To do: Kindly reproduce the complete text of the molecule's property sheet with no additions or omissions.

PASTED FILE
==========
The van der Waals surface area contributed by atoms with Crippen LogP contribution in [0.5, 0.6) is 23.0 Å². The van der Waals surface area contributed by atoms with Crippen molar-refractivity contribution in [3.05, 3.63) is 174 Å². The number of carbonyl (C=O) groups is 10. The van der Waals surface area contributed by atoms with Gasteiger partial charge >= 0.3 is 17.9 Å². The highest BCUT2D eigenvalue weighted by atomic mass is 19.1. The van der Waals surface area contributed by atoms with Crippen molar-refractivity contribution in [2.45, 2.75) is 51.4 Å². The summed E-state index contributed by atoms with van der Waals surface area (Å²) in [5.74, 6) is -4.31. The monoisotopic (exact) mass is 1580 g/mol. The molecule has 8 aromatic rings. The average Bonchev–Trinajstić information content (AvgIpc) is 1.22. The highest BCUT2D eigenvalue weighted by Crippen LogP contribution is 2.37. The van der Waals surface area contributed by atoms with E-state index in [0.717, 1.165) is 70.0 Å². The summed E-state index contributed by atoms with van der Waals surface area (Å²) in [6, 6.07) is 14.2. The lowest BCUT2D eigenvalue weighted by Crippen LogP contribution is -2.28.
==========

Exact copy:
The van der Waals surface area contributed by atoms with Crippen LogP contribution in [0.5, 0.6) is 23.0 Å². The van der Waals surface area contributed by atoms with Crippen molar-refractivity contribution in [3.05, 3.63) is 174 Å². The number of carbonyl (C=O) groups is 10. The van der Waals surface area contributed by atoms with Gasteiger partial charge >= 0.3 is 17.9 Å². The highest BCUT2D eigenvalue weighted by atomic mass is 19.1. The van der Waals surface area contributed by atoms with Crippen molar-refractivity contribution in [2.45, 2.75) is 51.4 Å². The summed E-state index contributed by atoms with van der Waals surface area (Å²) in [5.74, 6) is -4.31. The monoisotopic (exact) mass is 1580 g/mol. The molecule has 8 aromatic rings. The average Bonchev–Trinajstić information content (AvgIpc) is 1.22. The highest BCUT2D eigenvalue weighted by Crippen LogP contribution is 2.37. The van der Waals surface area contributed by atoms with E-state index in [0.717, 1.165) is 70.0 Å². The summed E-state index contributed by atoms with van der Waals surface area (Å²) in [6, 6.07) is 14.2. The lowest BCUT2D eigenvalue weighted by Crippen LogP contribution is -2.28.